Getting started with chat bots using Talkify

Chat bots have always seemed so complex. They process natural language from text so it must be hard right? After all, how can you make sense of loose words into computer instructions and then back? It must be hard.

Well, it is hard. Kinda. A lot has already been solved around natural language processing so the amount you have to do to get started has reduced by significant amount. Tools are already there, you just have to use them.

I used those tools and still found it to be difficult. I wanted to make the process of building chat bots as easy as getting started with web development. So, I built Talkify.

Takify is an Open Source framework for building chat bots. It is written in node.js and here’s how you can build your very own chat bot in a couple of minutes.

We’ll be building a chat bot that I like to call “sidekick”. This is a simple bot that tells you knock knock and chuck norris jokes. Continue reading

Handling file uploads in Express using multer

First of all, download and install multer.

Include the dependency.

Initialise it into a service. The command below will initialise it with default storage type (being DiskStorage) and upload destination being the uploads/ folder. Continue reading

Simplifying management of forks with npm forkpool module

Backstory

Recently, I’ve been working on a project that does a lot of heavy weight image processing. In a nutshell, a user uploads an image and then the website does a whole load of processing on that image and returns with the results. Depending on the size of the image it could take a while for it to load the results. The websites does other stuff as well so the scenario where a few users are concurrently uploading images, waiting for response while a whole load of other set of users are navigating to other parts of the website is very real. The performance was respectable, however, I wanted more. Continue reading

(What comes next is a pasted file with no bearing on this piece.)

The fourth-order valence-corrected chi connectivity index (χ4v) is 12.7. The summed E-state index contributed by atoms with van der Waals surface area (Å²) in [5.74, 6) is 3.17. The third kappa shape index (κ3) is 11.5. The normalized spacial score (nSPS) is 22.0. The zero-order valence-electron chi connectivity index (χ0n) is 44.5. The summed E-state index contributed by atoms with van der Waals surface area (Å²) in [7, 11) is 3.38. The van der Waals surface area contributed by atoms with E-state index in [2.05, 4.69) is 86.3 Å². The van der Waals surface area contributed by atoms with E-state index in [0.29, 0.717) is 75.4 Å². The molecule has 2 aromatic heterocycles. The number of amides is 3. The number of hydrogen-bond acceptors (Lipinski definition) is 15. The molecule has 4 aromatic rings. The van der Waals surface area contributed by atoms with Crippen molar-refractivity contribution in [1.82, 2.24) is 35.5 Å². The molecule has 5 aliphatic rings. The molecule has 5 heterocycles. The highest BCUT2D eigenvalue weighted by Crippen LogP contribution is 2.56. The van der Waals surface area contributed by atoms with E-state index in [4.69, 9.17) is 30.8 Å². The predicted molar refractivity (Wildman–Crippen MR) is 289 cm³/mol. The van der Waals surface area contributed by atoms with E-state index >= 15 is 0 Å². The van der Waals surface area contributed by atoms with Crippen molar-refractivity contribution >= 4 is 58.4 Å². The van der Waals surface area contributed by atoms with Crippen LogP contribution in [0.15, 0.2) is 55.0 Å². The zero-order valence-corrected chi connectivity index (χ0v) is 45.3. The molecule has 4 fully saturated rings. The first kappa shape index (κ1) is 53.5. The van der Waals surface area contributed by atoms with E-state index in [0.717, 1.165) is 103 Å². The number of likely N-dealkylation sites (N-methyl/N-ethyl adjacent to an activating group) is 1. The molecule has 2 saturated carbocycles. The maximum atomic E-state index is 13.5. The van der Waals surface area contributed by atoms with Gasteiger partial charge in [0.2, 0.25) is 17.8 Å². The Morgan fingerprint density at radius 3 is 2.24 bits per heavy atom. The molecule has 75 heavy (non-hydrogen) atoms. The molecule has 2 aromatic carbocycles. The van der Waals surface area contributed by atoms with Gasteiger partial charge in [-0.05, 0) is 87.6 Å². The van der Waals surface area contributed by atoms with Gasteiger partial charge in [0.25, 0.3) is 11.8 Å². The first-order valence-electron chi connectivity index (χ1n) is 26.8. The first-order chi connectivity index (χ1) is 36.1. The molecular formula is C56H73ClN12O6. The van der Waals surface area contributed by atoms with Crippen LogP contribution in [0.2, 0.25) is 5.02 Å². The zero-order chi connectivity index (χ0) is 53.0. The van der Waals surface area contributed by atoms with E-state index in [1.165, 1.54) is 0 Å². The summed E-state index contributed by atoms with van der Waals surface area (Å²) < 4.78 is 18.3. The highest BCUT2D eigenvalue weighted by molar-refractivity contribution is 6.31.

Gulpfile.js for vanilla AngularJS projects

Since I’ve learnt Angular, most of my front-end web applications are written in it. Its brilliant. Everything works fine, up to a point where your application has grown 10 times the size it was since you started it. At some point you’d want something to accelerate your delivery. That’s when gulp comes in.

Gulp is kinda like a build tool but for javascript based applications. It runs on Node.js and is available on npm. All you need to do is:

or if you are using a unix based application:

That gets you access to the gulp command line. Once you have gulp installed, you need to something that tells it what to do with your project. Unlike many other build tools, gulp favours code over configuration. This means that rather than writing XML or YAML files that define the tasks, you write code. This is what makes gulp unique.

So, here’s what I have. Below is my gulpfile.js that I use in most of my AngularJS projects: Continue reading

Up and running with Express (Express series 1)

For those who don’t know, Express is a web server framework that runs on Node.js. Basically, if you want to write a web application in node.js, express is one of your options. I prefer it because of its simplicity.

The quickest way to write an express application is to use the express npm module. If you haven’t got it, install it by executing:
Continue reading